Patty Mills became the first basketball player to win the Don Award, after her inspiring performance led the Boomers to a first medal at the Tokyo Olympics.
- The award is given to athletes whose “actions have most inspired the nation”
- Mills was the first Indigenous Australian to carry the flag at the opening ceremony of the Olympics
- Mills said he wanted to use his platform to continue to positively influence others.
In Tokyo, Mills became the first Indigenous Australian to carry the flag at an Olympics opening ceremony, before becoming the star of the men’s national team that won bronze in Tokyo.
Australia beat Slovenia 107-93 in the bronze medal game with Mills leading with 42 points.
The Don is presented annually at the Australian Sports Hall of Fame (SAHOF) Awards to the athlete or team whose actions have most inspired the nation in the past 12 months.
The Brooklyn Nets goalie who is currently in the United States with the NBA team said he hopes to continue to inspire others.
âI practice my craft as a professional and I learn ways to improve myself, trying to behave in a way that I think can inspire others,â Mills said in a statement.
“I never intended to win awards like this, I practice my craft as a professional and I learn ways to improve myself and to do it by behaving in a way that I thinks they can inspire others.
“Honor isn’t necessarily about me, it’s about the impact on unity, identity, being proud of who you are and expressing it with passion.”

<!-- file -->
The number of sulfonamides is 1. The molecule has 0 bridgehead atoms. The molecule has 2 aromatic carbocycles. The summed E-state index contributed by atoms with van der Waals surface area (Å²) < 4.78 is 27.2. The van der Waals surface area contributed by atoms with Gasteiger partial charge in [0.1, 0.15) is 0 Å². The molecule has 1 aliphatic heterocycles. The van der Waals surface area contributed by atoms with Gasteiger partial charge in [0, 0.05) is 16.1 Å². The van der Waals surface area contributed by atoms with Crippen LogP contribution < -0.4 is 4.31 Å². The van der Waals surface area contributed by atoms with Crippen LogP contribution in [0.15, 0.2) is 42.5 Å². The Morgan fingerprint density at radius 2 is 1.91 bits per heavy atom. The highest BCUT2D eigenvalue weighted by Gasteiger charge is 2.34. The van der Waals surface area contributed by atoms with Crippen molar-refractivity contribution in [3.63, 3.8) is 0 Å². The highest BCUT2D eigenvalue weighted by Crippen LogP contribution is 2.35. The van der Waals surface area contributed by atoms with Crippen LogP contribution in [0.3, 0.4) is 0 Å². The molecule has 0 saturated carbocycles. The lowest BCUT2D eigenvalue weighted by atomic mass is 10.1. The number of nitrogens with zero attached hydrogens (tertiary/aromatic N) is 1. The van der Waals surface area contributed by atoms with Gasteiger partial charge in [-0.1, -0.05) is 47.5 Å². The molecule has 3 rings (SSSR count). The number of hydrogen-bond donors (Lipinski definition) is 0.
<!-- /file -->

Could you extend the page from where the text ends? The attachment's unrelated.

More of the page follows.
The price of dawn
While Mills received the best gong, Australian tennis great Evonne Goolagong Cawley received the inaugural Dawn Award, named in honor of SAHOF member Dawn Fraser, which recognizes an individual, team or organization – of this generation. or a previous generation – who are brave, courageous and have changed the sport for the better.
âI was not feeling well and it was the height of joy for me. Being the first recipient makes it even more special,â said Goolagong Cawley.
World number 1 Ash Barty was radiant in her tribute to her idol, winner of seven Grand Slam singles titles.
âEvonne was an incredible athlete but more than that she was a huge inspiration to generations of Australians, and to me as a mentor and friend,â Barty said.
“The way she was able to pave the way for others to dare to dream is absolutely remarkable.”
The awards ceremony also announced eight Hall of Fame inductees:
- Anna Meares, quadruple Olympian and double gold medalist in cycling
- Jana Pittman, double world champion in the 400m hurdles
- Mark Viduka, former Socceroos captain and two-time Olympian
- 12-time Paralympian and nine-time gold medalist Libby Kosmala
- Olympic gold medalist in men’s hockey Jamie Dwyer
- Former Australian Women’s Cricketer Captain and ICC Player of the Year Karen Rolton
- Quadruple Olympic runner and sports administrator Steve Moneghetti
- Eight-time Olympic water polo player and coach, Tom Hoad.
Additionally, Dennis Lillee and Ian Thorpe were celebrated after being elevated to legendary status in the Sport Australia Hall of Fame.
PAA / ABC